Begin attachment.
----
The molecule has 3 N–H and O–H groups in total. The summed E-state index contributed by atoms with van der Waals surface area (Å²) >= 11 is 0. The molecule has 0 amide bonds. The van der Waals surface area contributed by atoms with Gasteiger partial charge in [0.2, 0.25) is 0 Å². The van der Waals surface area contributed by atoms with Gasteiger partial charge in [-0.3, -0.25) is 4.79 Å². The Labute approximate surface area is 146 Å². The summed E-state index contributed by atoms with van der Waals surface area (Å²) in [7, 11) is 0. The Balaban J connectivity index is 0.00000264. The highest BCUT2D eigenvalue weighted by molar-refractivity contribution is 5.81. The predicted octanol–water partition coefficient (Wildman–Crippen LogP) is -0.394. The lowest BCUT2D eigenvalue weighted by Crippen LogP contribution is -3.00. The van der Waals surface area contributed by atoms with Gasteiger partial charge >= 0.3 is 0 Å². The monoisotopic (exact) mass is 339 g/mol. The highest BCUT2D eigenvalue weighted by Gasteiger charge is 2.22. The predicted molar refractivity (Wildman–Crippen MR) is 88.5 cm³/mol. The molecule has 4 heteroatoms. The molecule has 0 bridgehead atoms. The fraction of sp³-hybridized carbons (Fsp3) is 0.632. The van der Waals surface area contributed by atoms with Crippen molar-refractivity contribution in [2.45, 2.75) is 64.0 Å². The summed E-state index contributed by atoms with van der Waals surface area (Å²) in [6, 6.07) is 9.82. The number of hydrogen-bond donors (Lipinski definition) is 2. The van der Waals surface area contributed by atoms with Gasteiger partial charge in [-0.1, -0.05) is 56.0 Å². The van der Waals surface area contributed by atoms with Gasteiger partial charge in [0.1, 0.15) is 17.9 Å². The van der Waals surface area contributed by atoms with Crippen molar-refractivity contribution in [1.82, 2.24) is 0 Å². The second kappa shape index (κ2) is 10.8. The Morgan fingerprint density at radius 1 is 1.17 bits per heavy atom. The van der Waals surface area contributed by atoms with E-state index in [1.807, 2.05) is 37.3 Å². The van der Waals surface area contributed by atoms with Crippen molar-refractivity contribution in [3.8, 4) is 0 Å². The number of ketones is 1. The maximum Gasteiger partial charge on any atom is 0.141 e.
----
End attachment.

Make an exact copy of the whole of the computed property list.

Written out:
The molecule has 3 N–H and O–H groups in total. The summed E-state index contributed by atoms with van der Waals surface area (Å²) >= 11 is 0. The molecule has 0 amide bonds. The van der Waals surface area contributed by atoms with Gasteiger partial charge in [0.2, 0.25) is 0 Å². The van der Waals surface area contributed by atoms with Gasteiger partial charge in [-0.3, -0.25) is 4.79 Å². The Labute approximate surface area is 146 Å². The summed E-state index contributed by atoms with van der Waals surface area (Å²) in [7, 11) is 0. The Balaban J connectivity index is 0.00000264. The highest BCUT2D eigenvalue weighted by molar-refractivity contribution is 5.81. The predicted octanol–water partition coefficient (Wildman–Crippen LogP) is -0.394. The lowest BCUT2D eigenvalue weighted by Crippen LogP contribution is -3.00. The van der Waals surface area contributed by atoms with Gasteiger partial charge >= 0.3 is 0 Å². The monoisotopic (exact) mass is 339 g/mol. The highest BCUT2D eigenvalue weighted by Gasteiger charge is 2.22. The predicted molar refractivity (Wildman–Crippen MR) is 88.5 cm³/mol. The molecule has 4 heteroatoms. The molecule has 0 bridgehead atoms. The fraction of sp³-hybridized carbons (Fsp3) is 0.632. The van der Waals surface area contributed by atoms with Crippen molar-refractivity contribution in [2.45, 2.75) is 64.0 Å². The summed E-state index contributed by atoms with van der Waals surface area (Å²) in [6, 6.07) is 9.82. The number of hydrogen-bond donors (Lipinski definition) is 2. The van der Waals surface area contributed by atoms with Gasteiger partial charge in [-0.1, -0.05) is 56.0 Å². The van der Waals surface area contributed by atoms with Gasteiger partial charge in [0.1, 0.15) is 17.9 Å². The van der Waals surface area contributed by atoms with Crippen molar-refractivity contribution in [1.82, 2.24) is 0 Å². The second kappa shape index (κ2) is 10.8. The Morgan fingerprint density at radius 1 is 1.17 bits per heavy atom. The van der Waals surface area contributed by atoms with E-state index in [1.807, 2.05) is 37.3 Å². The van der Waals surface area contributed by atoms with Crippen molar-refractivity contribution in [3.8, 4) is 0 Å². The number of ketones is 1. The maximum Gasteiger partial charge on any atom is 0.141 e.